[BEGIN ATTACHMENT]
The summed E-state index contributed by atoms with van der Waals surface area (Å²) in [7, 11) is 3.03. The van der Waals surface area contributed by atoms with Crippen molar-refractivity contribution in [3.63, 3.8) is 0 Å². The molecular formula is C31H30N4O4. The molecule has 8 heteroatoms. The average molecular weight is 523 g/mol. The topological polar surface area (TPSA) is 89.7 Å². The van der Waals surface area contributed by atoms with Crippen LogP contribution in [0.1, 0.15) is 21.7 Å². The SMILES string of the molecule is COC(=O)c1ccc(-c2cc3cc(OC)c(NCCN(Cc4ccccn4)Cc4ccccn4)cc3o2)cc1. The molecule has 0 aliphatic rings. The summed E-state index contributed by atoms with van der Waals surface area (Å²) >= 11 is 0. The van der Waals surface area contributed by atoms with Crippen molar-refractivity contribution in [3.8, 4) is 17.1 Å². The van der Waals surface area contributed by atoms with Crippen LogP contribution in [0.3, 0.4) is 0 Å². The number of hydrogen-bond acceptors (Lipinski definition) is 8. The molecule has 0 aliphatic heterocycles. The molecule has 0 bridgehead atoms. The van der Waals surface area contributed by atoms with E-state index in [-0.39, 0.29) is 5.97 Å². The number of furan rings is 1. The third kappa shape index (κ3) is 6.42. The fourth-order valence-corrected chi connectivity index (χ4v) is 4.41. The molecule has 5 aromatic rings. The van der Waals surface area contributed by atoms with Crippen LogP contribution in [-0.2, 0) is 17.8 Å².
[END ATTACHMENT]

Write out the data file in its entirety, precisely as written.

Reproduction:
The summed E-state index contributed by atoms with van der Waals surface area (Å²) in [7, 11) is 3.03. The van der Waals surface area contributed by atoms with Crippen molar-refractivity contribution in [3.63, 3.8) is 0 Å². The molecular formula is C31H30N4O4. The molecule has 8 heteroatoms. The average molecular weight is 523 g/mol. The topological polar surface area (TPSA) is 89.7 Å². The van der Waals surface area contributed by atoms with Crippen LogP contribution in [0.1, 0.15) is 21.7 Å². The SMILES string of the molecule is COC(=O)c1ccc(-c2cc3cc(OC)c(NCCN(Cc4ccccn4)Cc4ccccn4)cc3o2)cc1. The molecule has 0 aliphatic rings. The summed E-state index contributed by atoms with van der Waals surface area (Å²) >= 11 is 0. The van der Waals surface area contributed by atoms with Crippen molar-refractivity contribution in [3.8, 4) is 17.1 Å². The van der Waals surface area contributed by atoms with Crippen LogP contribution in [0.3, 0.4) is 0 Å². The number of hydrogen-bond acceptors (Lipinski definition) is 8. The molecule has 0 aliphatic heterocycles. The molecule has 0 bridgehead atoms. The van der Waals surface area contributed by atoms with E-state index in [-0.39, 0.29) is 5.97 Å². The number of furan rings is 1. The third kappa shape index (κ3) is 6.42. The fourth-order valence-corrected chi connectivity index (χ4v) is 4.41. The molecule has 5 aromatic rings. The van der Waals surface area contributed by atoms with Crippen LogP contribution in [-0.2, 0) is 17.8 Å².